Objectives: To investigate concurrent sexual partnerships among African Americans in North Carolina with recently reported heterosexually transmitted HIV infection.
Design: Population-based case series of persons with newly reported HIV infection.
Methods: Household interviews concerning sexual and other risk behaviors for HIV transmission were conducted among African Americans, 18-59 years old, who had been reported to the state health department within the preceding 6 months as having heterosexually acquired HIV infection. Dates of sexual partnerships were analyzed to identify concurrency among the 3 most recent partnerships.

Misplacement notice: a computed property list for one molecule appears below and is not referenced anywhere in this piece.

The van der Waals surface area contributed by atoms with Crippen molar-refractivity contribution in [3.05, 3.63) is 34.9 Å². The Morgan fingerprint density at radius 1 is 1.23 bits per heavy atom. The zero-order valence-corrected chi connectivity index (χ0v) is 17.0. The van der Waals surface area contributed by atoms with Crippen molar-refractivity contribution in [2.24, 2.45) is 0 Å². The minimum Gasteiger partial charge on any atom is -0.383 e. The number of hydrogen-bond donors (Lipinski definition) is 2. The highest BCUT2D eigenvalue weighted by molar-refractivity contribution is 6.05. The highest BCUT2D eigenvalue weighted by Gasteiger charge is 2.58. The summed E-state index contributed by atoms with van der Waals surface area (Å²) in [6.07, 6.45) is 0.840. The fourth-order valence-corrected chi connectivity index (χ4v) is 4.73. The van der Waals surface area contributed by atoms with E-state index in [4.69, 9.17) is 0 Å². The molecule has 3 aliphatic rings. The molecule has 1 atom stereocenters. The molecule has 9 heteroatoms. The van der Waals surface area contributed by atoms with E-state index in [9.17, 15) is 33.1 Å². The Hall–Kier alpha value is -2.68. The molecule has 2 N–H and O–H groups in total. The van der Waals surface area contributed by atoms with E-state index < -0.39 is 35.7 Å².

Results: Concurrency prevalence in the past 1 and 5 years, respectively, was 45 and 63% for men and 37 and 58% for women. Most respondents (87%) believed that a recent partner had had a concurrent partnership. Multivariate analysis revealed associations between concurrency and male gender, youth, crack cocaine smoking, and incarceration of a sex partner.
Conclusions: Concurrent partnerships likely accelerate heterosexual HIV transmission among blacks in the rural southeastern United States. Future research should examine the socioeconomic context that supports this network pattern.